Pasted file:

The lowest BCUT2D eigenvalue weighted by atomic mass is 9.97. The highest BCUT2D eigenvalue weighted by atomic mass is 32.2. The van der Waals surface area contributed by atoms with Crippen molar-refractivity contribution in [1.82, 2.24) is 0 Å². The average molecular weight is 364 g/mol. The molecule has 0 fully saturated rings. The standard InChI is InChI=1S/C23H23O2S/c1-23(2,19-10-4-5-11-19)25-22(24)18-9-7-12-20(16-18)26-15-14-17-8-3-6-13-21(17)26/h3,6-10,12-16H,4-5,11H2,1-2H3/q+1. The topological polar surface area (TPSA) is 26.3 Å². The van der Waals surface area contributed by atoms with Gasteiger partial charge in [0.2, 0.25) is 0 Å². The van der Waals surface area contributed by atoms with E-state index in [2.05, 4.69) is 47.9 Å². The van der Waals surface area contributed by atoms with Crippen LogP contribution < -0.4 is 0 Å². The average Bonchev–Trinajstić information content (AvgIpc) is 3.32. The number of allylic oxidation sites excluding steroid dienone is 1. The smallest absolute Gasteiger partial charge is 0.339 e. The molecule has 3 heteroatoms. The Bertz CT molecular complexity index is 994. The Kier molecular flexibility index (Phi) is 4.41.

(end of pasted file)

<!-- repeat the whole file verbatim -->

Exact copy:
The lowest BCUT2D eigenvalue weighted by atomic mass is 9.97. The highest BCUT2D eigenvalue weighted by atomic mass is 32.2. The van der Waals surface area contributed by atoms with Crippen molar-refractivity contribution in [1.82, 2.24) is 0 Å². The average molecular weight is 364 g/mol. The molecule has 0 fully saturated rings. The standard InChI is InChI=1S/C23H23O2S/c1-23(2,19-10-4-5-11-19)25-22(24)18-9-7-12-20(16-18)26-15-14-17-8-3-6-13-21(17)26/h3,6-10,12-16H,4-5,11H2,1-2H3/q+1. The topological polar surface area (TPSA) is 26.3 Å². The van der Waals surface area contributed by atoms with Gasteiger partial charge in [0.2, 0.25) is 0 Å². The van der Waals surface area contributed by atoms with E-state index in [2.05, 4.69) is 47.9 Å². The van der Waals surface area contributed by atoms with Crippen LogP contribution < -0.4 is 0 Å². The average Bonchev–Trinajstić information content (AvgIpc) is 3.32. The number of allylic oxidation sites excluding steroid dienone is 1. The smallest absolute Gasteiger partial charge is 0.339 e. The molecule has 3 heteroatoms. The Bertz CT molecular complexity index is 994. The Kier molecular flexibility index (Phi) is 4.41.